The motivation for shared services as a way to improve efficiency and effectiveness in global organizations is not new, but governing an expanding shared service often proves to be a difficult undertaking.
Over time, as organizations grow and expand into new businesses and geographies, shared services can increase in size and complexity to a point where a line item on an expense report becomes an annual budget similar to a small business with no inward focus on processes, governance or reporting.
It doesn’t need to be this way. Shared service arrangements can be designed appropriately to become sustainable, scaling with the organization to support growth over time.
When a new shared service launches there are often few people involved so roles and governance-related policies are informal and the day-to-day administration is generally successful, because people just do whatever it takes to get the job done.
When the workload grows, particularly if it grows slowly over time, the natural focus is for the team to scale up to continue to meet operational demands, and put less emphasis on oversight and governance. This tends to work well as a few key resources / subject matter experts are able to fill in any gaps, ensuring the function continues to operate. But what results is increased risk through lack of documented processes, financial oversight, and general lack of clarity for all stakeholders.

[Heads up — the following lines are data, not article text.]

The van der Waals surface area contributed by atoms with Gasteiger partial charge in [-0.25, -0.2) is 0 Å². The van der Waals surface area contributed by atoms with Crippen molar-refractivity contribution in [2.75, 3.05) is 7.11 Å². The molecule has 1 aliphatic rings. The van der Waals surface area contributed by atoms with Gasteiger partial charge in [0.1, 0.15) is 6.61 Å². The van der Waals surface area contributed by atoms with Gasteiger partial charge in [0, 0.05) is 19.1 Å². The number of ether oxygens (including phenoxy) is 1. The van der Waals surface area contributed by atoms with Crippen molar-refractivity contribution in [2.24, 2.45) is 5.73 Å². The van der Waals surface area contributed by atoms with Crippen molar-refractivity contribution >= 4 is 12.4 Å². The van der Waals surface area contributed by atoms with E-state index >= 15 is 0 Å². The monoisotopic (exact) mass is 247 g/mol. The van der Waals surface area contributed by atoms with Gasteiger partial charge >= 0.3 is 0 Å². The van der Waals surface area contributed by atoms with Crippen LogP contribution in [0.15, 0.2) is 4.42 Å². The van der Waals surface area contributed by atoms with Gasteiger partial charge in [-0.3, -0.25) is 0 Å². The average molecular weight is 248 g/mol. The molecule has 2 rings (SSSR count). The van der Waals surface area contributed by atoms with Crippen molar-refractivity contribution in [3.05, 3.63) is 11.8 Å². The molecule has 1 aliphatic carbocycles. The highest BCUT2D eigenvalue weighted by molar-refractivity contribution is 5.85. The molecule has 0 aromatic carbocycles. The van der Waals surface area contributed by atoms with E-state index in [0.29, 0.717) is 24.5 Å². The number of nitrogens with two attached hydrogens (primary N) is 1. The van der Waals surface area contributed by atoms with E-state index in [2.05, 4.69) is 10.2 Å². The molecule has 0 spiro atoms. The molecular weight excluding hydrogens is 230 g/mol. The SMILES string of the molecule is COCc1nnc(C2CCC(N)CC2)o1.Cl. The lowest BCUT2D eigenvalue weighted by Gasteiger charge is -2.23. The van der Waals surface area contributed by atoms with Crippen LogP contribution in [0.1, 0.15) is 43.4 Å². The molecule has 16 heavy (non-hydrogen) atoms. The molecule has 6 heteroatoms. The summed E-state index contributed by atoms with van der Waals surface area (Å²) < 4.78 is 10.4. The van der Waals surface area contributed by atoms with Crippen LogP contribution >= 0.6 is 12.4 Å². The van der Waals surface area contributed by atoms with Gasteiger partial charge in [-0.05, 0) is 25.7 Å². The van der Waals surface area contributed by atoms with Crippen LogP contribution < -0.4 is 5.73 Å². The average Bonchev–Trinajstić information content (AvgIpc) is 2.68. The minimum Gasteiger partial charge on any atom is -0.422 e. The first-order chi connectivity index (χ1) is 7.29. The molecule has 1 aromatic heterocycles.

It’s easier to end up in this situation than most people might think. It is not something that happens overnight, it creeps up slowly over time until either there’s a major issue, or the people that run it move on, taking all of the knowledge with them.
If you are in charge of a function like this there are a few structures you can put in place that will help keep you on track:
Doing this will increase oversight and ensure key gaps are filled. But to make sure you can sustain the improvements over time, you need to take a few additional steps.
Once you establish the appropriate structure, create a governance model to guarantee the improvements will be around for the long run.
For many people, these sorts of changes seem like overkill – overwhelming a simple function with unnecessary structure and oversight; but it can be as simple or complex as you need, depending on your particular situation.
During the implementation of improvements it is imperative that you have a dedicated team to manage the work and communicate with key stakeholders to keep the plan on track. Developing a culture of continuous improvement where oversight, process management and structure are recognized as important takes a long time. But with ongoing commitment you can set yourself up for success even when key resources move on.
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